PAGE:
The Guardian, November 24, 2014
The Harry Ransom Center has a coup. The University of Texas at Austin’s deep-pocketed modern literature archive announced today that after almost a year of negotiation, it has acquired the papers of the prizewinning Colombian novelist Gabriel García Márquez, who died in April aged 87. Neither the author’s family nor the Ransom Center will disclose the amount of money that changed hands in the deal, but the Center, and the dealer it worked with, New York’s Glenn Horowitz, are well known for the substantial prices they pay for the work of 20th-century writers. In May this year, the center acquired the novelist Ian McEwan’s archive for a reported $2m.
In addition to personal correspondence and photo albums, the collection includes two typewriters, five computers and an estimated 2,000 letters from correspondents such as Julio Cortázar, Milan Kundera and Graham Greene.
Stephen Enniss, the director of the Ransom Center, sounded jubilant today as he described García Márquez’s literary significance, which he considers comparable to James Joyce’s.
Port Magazine, June 2013
The rare book dealer Glenn Horowitz explains how he started off by following Kerouac and ended up flogging Nabokov.
I wasn't exactly the boy raised by wolves, but the Catskill Mountains were a long way from the literary circles of Manhattan. My family had emigrated from Eastern Europe and my grandfather, uncles and father had all been peddlers of various kinds, so I grew up with a strong sense that selling things was a noble things for a man to do. At the same time, I was a precocious kid with vague aspirations to a life of the mind, though I had no way of expressing that, even to myself. My whole experience of state-school education was uninspiring, and aged 17, my primary interests were athletics and girls. My parent wanted me to go to college, but if I thought about my future at all, I saw myself becoming a kind of Kerouac character-I'd head to New York City, do manual labour, write novels and sleep with as many girls as I could.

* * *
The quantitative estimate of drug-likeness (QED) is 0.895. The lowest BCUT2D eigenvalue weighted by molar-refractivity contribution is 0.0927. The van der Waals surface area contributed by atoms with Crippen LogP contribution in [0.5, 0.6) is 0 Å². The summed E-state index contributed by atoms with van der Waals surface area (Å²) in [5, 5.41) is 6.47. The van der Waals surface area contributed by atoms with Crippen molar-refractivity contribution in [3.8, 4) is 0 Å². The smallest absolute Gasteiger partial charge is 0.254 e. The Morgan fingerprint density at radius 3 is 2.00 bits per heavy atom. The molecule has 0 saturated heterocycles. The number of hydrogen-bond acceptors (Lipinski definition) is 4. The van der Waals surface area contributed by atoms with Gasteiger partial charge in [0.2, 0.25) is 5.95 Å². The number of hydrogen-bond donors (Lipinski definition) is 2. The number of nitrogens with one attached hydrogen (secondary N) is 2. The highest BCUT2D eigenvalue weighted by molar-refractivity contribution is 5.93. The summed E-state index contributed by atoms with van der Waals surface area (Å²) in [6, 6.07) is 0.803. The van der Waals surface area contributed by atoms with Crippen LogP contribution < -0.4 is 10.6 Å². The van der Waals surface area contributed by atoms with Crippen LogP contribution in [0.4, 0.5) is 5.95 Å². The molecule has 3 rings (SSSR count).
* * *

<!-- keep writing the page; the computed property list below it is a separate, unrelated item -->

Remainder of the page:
That was until I went to an open house at Bennington College- it was like stepping into another world, a beautiful postage stamp-sized Arcadia in the middle of Vermont. The time I spent there, studying fiction under the writer Bernard Malamud, was the most transformative period of my life. I lost that awkward sense of never quite fitting in, and I grew confident in my own judgment.
After graduation, I finally followed my adolescent dream and moved to New York to be a writer. By then, I'd churned out thousands of page of prose, but I was also sufficiently well educated to know what superior literature looked like- nd mind was definitely mediocre. To make ends meet, I was working in the rare books department of Strand Book Store and I began to feel that buying and selling books was a way that I could actually make a living out of texts. As someone who was young and driven, it was slightly quirky to embark on such a staid profession, but it appealed to the two competing instincts I had, the intellectual and the commercial. After 18 months at the Strand, I'd earned the trust of a handful of serious collectors and I decided to go it alone. With a loan from my father and the savings from my bar mitzvah, I scraped together enough money to put a down payment on my first library and, six weeks after my twenty-fourth birthday, I had my own business.
At first I was just buying and selling individual books, but when I was asked to negotiate the sale of a poet's archive to a university, I suddenly realised that these larger deals were what really excited me- I liked the process of bringing two parties to the point where their interests were perfectly aligned and the transaction could take place. The game-changer came when I sold Nabokov's literary estate to the New York Public Library for a record seven-figure sum.